Radio hams on hand to help

by Adam Smith
News Reporter

Fifty years ago horrendous floods forced a few amateur radio enthusiasts to get on their homemade sets and help co-ordinate vital rescue efforts.

Half, a century on and the organisation born out of the 1953 East Coast Floods, which killed 39 people, is still flourishing in Sutton Coldfield.

The local branch of RAYNET (The Radio Amateurs Emergency Network) recently helped the council run a major orienteering event in Sutton park and are ready for a real emergency that will call them into action.

Despite the emergence of mobile phones, and countless other communication inventions RAYNET are still on hand to help the emergency services in time of disaster.

Chairman of the Sutton branch, John Trickey, explained the importance of RAYNET

"We have meetings every month and take part in exercises like a couple of weeks ago m Sutton park but these are all practice for when we are really needed," he said.

"We are practically on call all of the time and can never be complacent because if we are called on we need to know what to do."

RAYNET can pass messages to the fire service, police, ambulance, St John Ambulance, public utilities, health authorities, government departments and emergency planning officers.

The Sutton branch share a special radio vehicle with the St John Ambulance that would be used during an emergency

In the past, RAYNET have helped out during several emergencies, including the ambulance strike in 1976.

Maritime disasters have also called for special emergency responses - the rescue efforts at Piper Alpha and at Zebrugge were both helped by radio communications.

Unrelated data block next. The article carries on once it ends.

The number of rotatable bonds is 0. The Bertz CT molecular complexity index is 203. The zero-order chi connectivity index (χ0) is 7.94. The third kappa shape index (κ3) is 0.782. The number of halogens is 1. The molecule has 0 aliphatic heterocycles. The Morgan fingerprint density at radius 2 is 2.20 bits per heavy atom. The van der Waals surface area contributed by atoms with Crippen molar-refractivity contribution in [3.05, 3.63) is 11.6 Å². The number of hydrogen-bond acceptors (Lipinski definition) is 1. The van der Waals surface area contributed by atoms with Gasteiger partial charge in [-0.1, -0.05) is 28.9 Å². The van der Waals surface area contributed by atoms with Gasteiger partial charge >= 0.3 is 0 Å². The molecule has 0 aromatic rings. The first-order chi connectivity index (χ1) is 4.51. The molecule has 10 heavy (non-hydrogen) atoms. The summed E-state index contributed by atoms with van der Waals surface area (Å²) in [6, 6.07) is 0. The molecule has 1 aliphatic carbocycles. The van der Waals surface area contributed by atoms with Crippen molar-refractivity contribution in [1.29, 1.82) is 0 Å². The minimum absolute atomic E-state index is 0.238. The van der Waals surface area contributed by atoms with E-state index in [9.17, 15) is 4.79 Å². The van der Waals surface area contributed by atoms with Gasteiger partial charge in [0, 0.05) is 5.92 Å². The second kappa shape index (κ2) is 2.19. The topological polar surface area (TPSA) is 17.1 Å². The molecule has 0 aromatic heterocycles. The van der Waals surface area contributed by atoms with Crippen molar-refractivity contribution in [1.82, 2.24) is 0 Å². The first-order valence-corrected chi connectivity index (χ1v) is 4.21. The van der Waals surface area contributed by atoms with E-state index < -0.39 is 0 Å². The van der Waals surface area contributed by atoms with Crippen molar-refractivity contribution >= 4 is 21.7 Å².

RAYNET members are also trained to help emergency services during air disasters, the amateur radio enthusiasts helped during the Kegworth and Harrogate crashes.

However, the organisation's biggest operation to date was the Lockerbie air disaster, when operators across the country scrambled and helped co-ordinate the recovery of wreckage.

Due to radio waves ability to travel across the World, RAYNET can help with disaster relief communications in other countries.

If British nationals are caught up in a disaster abroad then RAYNET can pass news of their situation to relatives - the Mexico earthquake is a perfect example of this.

However, besides the potential to save lives, the Sutton group help out at community events.

For 30 years RAYNET have helped at the Sutton Park Night Operation, run by Birmingham City Council.

Children split into teams of four and find their way around the park, stopping off at checkpoints on the way.

Members from across the Midlands help out at the event bringing their kit along so every checkpoint can be manned by a RAYNET enthusiast to checking position of all the teams.

John said: "We have been helping out for years and it takes a lot of planning to ensure everything passes off smoothly the police ask us to help out and we're only to happy to oblige."

He explained that all of RAYNET's members enjoy their hobby.

"You can be eight or 80 and be a member of RAYNET and it opens up so many opportunities, it has changed since I started when you had to build the kit but the enjoyment is still there when you're on the radio. "

But what John enjoys is the common interest he shares with amateur radio enthusiasts across the world.

I love chatting to someone in somewhere like South America, who- has the -same hobby as me. "People say why bother with radios, now there are mobile phones but I wouldn't know his number would I?"

If you would like to join RAYNET, contact John Trickey on 0121 308 8627 or visit the website